So Long, Ron

I am being admittedly selfish by saying I felt like I had been robbed after hearing the news this morning that Chicago Cubs legend Ron Santo had passed away. The beloved Cub icon who was memorable for both his career at third base and in the broadcast booth succumbed to complications from bladder cancer last night.

Santo’s broadcast partner¬†Pat Hughes¬†put it best when he said, ‘The Cubs have lost their biggest fan.’¬†Ron Santo lived, breathed,¬†and bled the Chicago Cubs. He poured his heart and soul into every game.

He never was the prototypical broadcaster – and I loved that about him. Ronnie wasn’t afraid to call things as he saw them. Sometimes that meant criticizing poor play in a way that¬†others might shy away from in an effort to not rock the boat.¬†It also meant wildly cheering when others might refrain from showing too much emotion. And still more it meant agonizing over Cubs defeats in ways that every fan could relate to. For Ron, it hurt when the Cubs lost. For real Cubs fans, despite not being to the World Series in decades and despite not winning one in more than a century, every loss still hurts.

Ron Santo epitomized the plight of Chicago Cubs fans and that is part of what made him such an endearing figure to so many. Who could forget the playoff run in 1998 and Ron’s ‘Oh no!‘ call after Brant Brown dropped that fly ball? I still remember sitting at my desk listening to that call on WGN radio¬†and losing it right along with him. Just heard Hughes tell¬†a story of how Jim Riggleman, the manager of the Cubs at the time, was actually consoling Ron after the game. Not every day you see a manager having to console a broadcaster after a loss but that’s how passionate¬†Ron was about the Cubs.

There were so many other ups and downs that we all experienced with him behind the microphone. He was like an extension of every fan in that booth, except he was the one actually calling the games on the air.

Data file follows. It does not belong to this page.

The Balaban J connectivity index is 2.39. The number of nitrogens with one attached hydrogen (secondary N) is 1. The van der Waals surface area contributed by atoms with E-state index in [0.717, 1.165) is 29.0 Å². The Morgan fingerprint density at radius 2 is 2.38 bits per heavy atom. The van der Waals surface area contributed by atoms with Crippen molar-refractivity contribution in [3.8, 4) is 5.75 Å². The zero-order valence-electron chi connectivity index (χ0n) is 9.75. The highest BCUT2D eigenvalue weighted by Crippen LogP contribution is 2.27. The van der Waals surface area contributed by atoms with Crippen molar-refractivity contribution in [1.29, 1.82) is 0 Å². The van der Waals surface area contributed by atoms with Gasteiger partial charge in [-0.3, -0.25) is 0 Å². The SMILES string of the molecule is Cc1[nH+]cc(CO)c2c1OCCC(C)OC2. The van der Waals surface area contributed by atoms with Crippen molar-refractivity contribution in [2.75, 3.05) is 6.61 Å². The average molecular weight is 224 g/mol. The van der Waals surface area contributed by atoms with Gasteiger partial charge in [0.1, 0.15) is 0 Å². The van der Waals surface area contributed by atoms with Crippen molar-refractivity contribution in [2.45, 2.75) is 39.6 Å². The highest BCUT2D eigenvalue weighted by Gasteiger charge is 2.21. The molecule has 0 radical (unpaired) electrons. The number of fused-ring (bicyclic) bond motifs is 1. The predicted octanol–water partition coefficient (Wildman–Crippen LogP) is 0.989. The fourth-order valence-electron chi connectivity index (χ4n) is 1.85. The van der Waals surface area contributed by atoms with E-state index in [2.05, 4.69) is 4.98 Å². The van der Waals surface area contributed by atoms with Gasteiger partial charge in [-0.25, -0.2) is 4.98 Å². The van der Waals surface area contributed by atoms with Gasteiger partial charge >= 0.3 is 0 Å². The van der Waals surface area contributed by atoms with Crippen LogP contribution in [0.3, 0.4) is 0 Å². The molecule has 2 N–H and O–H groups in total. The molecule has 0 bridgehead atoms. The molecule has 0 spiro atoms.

What also made Ron Santo endearing was his effort to increase awareness of diabetes and his charitable work for the Juvenile Diabetes Research Foundation. A sufferer of diabetes himself, Ron did everything he could to help others with the disease. He also did his part to try to find a way to prevent others from suffering a similar fate. His Walk to Cure Diabetes and other efforts raised millions of dollars for diabetes research.

Heard a story on the radio this morning that often times he would be on the phone taking calls from diabetes patients, letting them know what to expect and encouraging them Рeven as the game had already started. Pretty much sums up what kind of a guy Ronnie was.

Getting back to what I said at the beginning…I really do feel robbed in a way today. Ron Santo was a part of my life and countless other people’s lives, despite the fact that most of us never met him. Selfishly I wish he was still around so I could hear more games with him behind the microphone.

For me Ron Santo meant summer afternoons growing up, listening to the Cubs on the radio while playing outside and¬†hanging out with my family. I love those days.¬†Ron’s passing makes me really long for those days. The memories of those simple summer afternoons¬†being spent with my Mom and Dad and my sister,¬†listening to¬†our favorite team and cheering (and groaning) along with Ronnie as the¬†Cubs took us on their annual journey are priceless to me.

Life most definitely goes on and those of us who bleed Cubbie blue will continue to ride the rollercoaster. It will just be different, that’s all. Ron Santo had a¬†positive attitude like few others out there, he was completely dedicated to what he loved, and was just an all around decent human being. He was a gift to all of us. In the end I’m just glad to have had the opportunity to listen to him all of those times.

Thanks for the memories, Ronnie. Something tells me you’ve already started pulling some strings for us up there in Heaven…maybe this year will finally be our year ūüôā